Liked by 1 person

  9. dcw0731 April 7, 2017 / 3:16 am

    Happy soon to be Birthday. I got turned on to Ana Popovic a while back and hopefully soon she will be back out here in my neck of the woods so we can go see her. Great post!!

    Liked by 1 person

  10. courseofmirrors April 9, 2017 / 5:06 pm

    Thanks for the great blues. 🙂 Your enthusiasm is catching. Roll on …

    Liked by 1 person

  11. Aunt Beulah April 9, 2017 / 5:09 pm

    I think you described perfectly what any of the arts can do for us and why they are part of a well-lived life when you wrote “Me, I love rising into the clouds, feeling gravity and neuroses slip away. Whenever it happens I’m grateful. And amazed that my body is able to latch onto and meld with invisible good vibrations.” Wonderfully put.

    Liked by 1 person

  12. Martin April 17, 2017 / 5:15 am

    Great post, and thanks for putting the videos up. I played them while reading the article and the comments. The music enhanced blog experience is obviously the way to go!

    Liked by 1 person

    • yeahanotherblogger April 17, 2017 / 7:09 am

      Hi, Martin. Talking about music videos, it’s incredible how much stuff is on YouTube. Endless universes of videos to watch.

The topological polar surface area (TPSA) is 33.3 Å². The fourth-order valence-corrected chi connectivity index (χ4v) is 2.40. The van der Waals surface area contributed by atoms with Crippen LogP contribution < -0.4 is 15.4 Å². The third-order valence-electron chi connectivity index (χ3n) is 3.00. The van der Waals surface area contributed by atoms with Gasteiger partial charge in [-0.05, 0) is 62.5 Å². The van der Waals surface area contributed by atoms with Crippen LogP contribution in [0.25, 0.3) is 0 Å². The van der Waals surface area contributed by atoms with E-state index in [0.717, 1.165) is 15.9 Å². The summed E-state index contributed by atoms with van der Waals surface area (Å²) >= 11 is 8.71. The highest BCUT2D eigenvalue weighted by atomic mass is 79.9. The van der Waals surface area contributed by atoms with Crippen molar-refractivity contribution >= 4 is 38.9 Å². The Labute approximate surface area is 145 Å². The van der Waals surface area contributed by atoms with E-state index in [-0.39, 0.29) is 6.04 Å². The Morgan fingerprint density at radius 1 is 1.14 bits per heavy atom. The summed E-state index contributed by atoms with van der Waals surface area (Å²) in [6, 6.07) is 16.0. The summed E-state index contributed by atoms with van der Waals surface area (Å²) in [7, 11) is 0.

Liked by 1 person

      • Martin April 17, 2017 / 11:40 am

        There’s almost too much sometimes. I can waste hours looking for the one song to listen to while I do a 3 minute job!

        Liked by 1 person

  13. jerseydreaming April 17, 2017 / 8:25 am

    Great post. Can’t wait to get back to SteelStacks after reading this.

    Liked by 1 person

    • yeahanotherblogger April 17, 2017 / 2:28 pm

      Hi, Anthony. It’s a real good venue. I guess there’s all sorts of music there during the year, but I’ve only been for the blues fest.

      Liked by 1 person

      • jerseydreaming April 17, 2017 / 2:51 pm

        I saw a Rolling Stones tribute band called The Glimmer Twins there a little while back. They were surprisingly good.

        Liked by 1 person

  14. aprilswopegreene April 21, 2017 / 12:45 pm

    Happy impending 70th, Neil! If you try smoking that wild green lettuce again sometime, let us know how it goes 🙂

    Liked by 1 person

    • yeahanotherblogger April 21, 2017 / 1:59 pm

      Maybe I should try and write a story for this blog while stoned. It might turn out to be a classic!


  15. Fictionophile April 27, 2017 / 6:54 am

    Happy 70th! My husband of forty years turns 70 in July. You are in great company!

    Liked by 1 person

  16. JC May 4, 2017 / 10:17 pm

    . Thanks for visiting my blog. Great post you have here.

    Liked by 1 person

  17. cath March 16, 2020 / 6:15 pm

    What a lovely set of descriptions, they make me feel that I really should try a few concerts, some time.

    Liked by 1 person

      • cath March 17, 2020 / 11:29 am

        I seem to like bits of everything, from classical to dance, rock to pop to jazz… I think it depends on my mood – but I suppose what I like best is music that seems to tell a story.

        Liked by 1 person